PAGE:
The Pentagon announced on Monday that the B-52s had carried out their “first mission… to defend American forces and interests in the region,” consisting of operations near Iranian airspace.
Such is the war threat that even a White House reporter questioned Trump during his Monday appearance with the far-right prime minister of Hungary, Viktor Orbán: “Are you at war with Iran? Are you seeking regime change there?”
Trump did not deny the looming war threat, declaring: “If they do anything, they will suffer greatly. We’ll see what happens with Iran.”
Underscoring the brazen recklessness of the US drive to war, Secretary Pompeo abruptly shifted his travel plans for the second time in a week, canceling a trip to Moscow to fly to Brussels and effectively crash a scheduled meeting of European foreign ministers called to discuss their response to the Persian Gulf crisis.
The US military buildup as well as the tightening of US sanctions described by the Trump administration as “maximum pressure” against Iran, designed to suffocate the country’s economy and drive its oil exports down to zero, have sharpened tensions between Washington and its erstwhile European allies.
Since the beginning of the month, Washington has withdrawn waivers that had allowed China, South Korea, Japan, India and Turkey to continue purchasing oil from Iran, and has imposed a new round of sanctions aimed at halting all exports of Iranian iron, steel, aluminum and copper.
The US and the major European powers have been divided since Trump unilaterally abrogated the so-called Joint Comprehensive Plan of Action (JCPOA) nuclear agreement reached between Iran and the US, Russia, China, Germany, the UK and France. Washington reimposed sanctions that are tantamount to a state of war. The European governments, as well as the UN nuclear inspection agency, the International Atomic Energy Agency, have insisted that Iran has remained in compliance with the agreement, which was supposed to combine strict limits on the Iranian nuclear program with the lifting of economic sanctions.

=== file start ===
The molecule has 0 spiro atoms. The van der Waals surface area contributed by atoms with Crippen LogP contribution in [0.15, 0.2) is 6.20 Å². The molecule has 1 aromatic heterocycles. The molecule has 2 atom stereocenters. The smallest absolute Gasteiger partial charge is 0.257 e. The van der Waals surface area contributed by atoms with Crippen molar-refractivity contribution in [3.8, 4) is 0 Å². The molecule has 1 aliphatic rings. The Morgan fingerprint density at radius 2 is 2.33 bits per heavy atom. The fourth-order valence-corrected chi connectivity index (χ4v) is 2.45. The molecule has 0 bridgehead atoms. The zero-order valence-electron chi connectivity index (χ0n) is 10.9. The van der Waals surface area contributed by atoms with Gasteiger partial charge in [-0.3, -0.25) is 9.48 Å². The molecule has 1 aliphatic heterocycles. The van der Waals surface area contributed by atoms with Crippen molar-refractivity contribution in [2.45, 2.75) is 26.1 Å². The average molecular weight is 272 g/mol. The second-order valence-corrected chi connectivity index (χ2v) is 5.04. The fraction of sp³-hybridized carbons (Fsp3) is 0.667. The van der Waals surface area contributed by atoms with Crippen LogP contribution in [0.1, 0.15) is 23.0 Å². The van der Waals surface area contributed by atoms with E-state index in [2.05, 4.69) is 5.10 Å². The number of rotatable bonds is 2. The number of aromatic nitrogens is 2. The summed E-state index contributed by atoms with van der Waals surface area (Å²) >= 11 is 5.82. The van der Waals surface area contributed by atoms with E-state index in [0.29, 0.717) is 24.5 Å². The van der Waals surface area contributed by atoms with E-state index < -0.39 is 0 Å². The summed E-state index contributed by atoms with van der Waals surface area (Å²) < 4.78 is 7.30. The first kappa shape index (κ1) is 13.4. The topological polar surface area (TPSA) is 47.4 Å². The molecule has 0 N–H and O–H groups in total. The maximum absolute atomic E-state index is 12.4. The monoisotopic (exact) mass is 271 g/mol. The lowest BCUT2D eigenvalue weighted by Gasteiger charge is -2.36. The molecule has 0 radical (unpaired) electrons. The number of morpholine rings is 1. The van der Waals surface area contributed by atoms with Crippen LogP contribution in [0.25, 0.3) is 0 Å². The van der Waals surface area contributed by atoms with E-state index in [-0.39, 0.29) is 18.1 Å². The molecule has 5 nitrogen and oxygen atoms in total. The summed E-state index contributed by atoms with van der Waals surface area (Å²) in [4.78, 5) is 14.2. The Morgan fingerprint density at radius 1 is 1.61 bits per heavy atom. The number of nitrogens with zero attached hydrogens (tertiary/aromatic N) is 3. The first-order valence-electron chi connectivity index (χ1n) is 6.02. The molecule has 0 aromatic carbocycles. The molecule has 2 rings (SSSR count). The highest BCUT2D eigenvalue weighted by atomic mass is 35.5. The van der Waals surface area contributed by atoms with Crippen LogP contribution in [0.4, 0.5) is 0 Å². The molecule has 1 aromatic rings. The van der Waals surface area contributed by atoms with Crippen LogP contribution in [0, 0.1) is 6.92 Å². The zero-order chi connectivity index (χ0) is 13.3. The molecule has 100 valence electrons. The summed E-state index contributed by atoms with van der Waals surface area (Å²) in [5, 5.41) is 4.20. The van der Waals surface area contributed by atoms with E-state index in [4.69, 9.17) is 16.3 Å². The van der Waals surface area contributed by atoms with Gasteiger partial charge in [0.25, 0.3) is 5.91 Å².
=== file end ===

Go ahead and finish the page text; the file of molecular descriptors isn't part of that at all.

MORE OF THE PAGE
The issue for the Trump administration, however, has never been the nuclear deal, but rather the drive for regime-change, i.e., the restoration of a US-backed puppet dictatorship in the oil-rich country like that of the Shah.
As Bolton, one of the architects of the current military buildup, put it a year before becoming national security adviser: “The declared policy of the United States should be the overthrow of the mullahs’ regime in Tehran… The behavior and the objectives of the regime are not going to change and, therefore, the only solution is to change the regime itself.”
Pompeo’s meetings in Brussels with the EU foreign policy chief Federica Mogherini and the foreign ministers of Germany, France and the UK only underscored the transatlantic tensions over Iran. Mogherini said the European representatives had stressed that the crisis in the Persian Gulf had produced a “crucial delicate moment” in which “maximum restraint and avoiding any escalation on the military side” was necessary.
She said the European ministers “continue to fully support the nuclear deal with Iran,” meaning the normalization of trade and investment. She added that this included the “operationalization” of the so-called Instrument in Support of Trade Exchange (INSTEX), which is supposed to create a non-dollar direct payment channel with Iran to circumvent US sanctions. Transactions through this exchange, she claimed, would begin within the next few weeks.
Tehran last week put the European signatories to the accord on notice that it would resume uranium enrichment at a higher grade within 60 days unless they took measures to allow Iran to export its oil and access financial markets. European companies and banks, which had previously seen an opportunity for exploiting the country’s oil wealth, have withdrawn in the face of threats to be frozen out of the US market.
The European powers’ opposition to the US drive toward war against Iran is based not on any concern for the fate of 80 million Iranians, but rather on the pursuit of their own imperialist interests in the region. The conflict exposes fault lines that point to the danger of a new military conflict in the Persian Gulf becoming the antechamber of a third, nuclear, world war.